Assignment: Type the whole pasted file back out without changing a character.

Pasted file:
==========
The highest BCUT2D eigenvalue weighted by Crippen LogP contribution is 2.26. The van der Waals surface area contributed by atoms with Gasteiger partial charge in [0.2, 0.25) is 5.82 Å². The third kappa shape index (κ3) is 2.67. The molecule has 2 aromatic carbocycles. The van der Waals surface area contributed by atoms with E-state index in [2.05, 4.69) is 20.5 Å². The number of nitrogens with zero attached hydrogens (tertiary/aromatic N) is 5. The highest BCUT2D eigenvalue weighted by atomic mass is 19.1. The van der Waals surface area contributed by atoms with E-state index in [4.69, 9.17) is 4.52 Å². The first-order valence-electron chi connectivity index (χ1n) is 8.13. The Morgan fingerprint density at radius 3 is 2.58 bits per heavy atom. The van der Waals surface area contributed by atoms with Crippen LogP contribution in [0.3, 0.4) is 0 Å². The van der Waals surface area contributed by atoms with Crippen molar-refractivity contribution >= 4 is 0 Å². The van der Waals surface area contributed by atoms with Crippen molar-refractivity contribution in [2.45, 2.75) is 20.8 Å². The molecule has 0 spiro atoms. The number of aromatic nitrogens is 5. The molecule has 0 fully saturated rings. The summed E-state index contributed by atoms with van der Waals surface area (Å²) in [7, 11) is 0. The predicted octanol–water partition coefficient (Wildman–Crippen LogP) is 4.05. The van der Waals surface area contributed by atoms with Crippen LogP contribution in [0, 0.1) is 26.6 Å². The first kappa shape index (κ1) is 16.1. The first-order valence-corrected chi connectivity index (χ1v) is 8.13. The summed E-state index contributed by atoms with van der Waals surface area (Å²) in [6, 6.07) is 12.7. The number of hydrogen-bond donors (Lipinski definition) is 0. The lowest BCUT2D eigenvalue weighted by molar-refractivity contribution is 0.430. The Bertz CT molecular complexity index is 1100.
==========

The highest BCUT2D eigenvalue weighted by Crippen LogP contribution is 2.26. The van der Waals surface area contributed by atoms with Gasteiger partial charge in [0.2, 0.25) is 5.82 Å². The third kappa shape index (κ3) is 2.67. The molecule has 2 aromatic carbocycles. The van der Waals surface area contributed by atoms with E-state index in [2.05, 4.69) is 20.5 Å². The number of nitrogens with zero attached hydrogens (tertiary/aromatic N) is 5. The highest BCUT2D eigenvalue weighted by atomic mass is 19.1. The van der Waals surface area contributed by atoms with E-state index in [4.69, 9.17) is 4.52 Å². The first-order valence-electron chi connectivity index (χ1n) is 8.13. The Morgan fingerprint density at radius 3 is 2.58 bits per heavy atom. The van der Waals surface area contributed by atoms with Crippen LogP contribution in [0.3, 0.4) is 0 Å². The van der Waals surface area contributed by atoms with Crippen molar-refractivity contribution >= 4 is 0 Å². The van der Waals surface area contributed by atoms with Crippen molar-refractivity contribution in [2.45, 2.75) is 20.8 Å². The molecule has 0 spiro atoms. The number of aromatic nitrogens is 5. The molecule has 0 fully saturated rings. The summed E-state index contributed by atoms with van der Waals surface area (Å²) in [7, 11) is 0. The predicted octanol–water partition coefficient (Wildman–Crippen LogP) is 4.05. The van der Waals surface area contributed by atoms with Crippen LogP contribution in [0, 0.1) is 26.6 Å². The first kappa shape index (κ1) is 16.1. The first-order valence-corrected chi connectivity index (χ1v) is 8.13. The summed E-state index contributed by atoms with van der Waals surface area (Å²) in [6, 6.07) is 12.7. The number of hydrogen-bond donors (Lipinski definition) is 0. The lowest BCUT2D eigenvalue weighted by molar-refractivity contribution is 0.430. The Bertz CT molecular complexity index is 1100.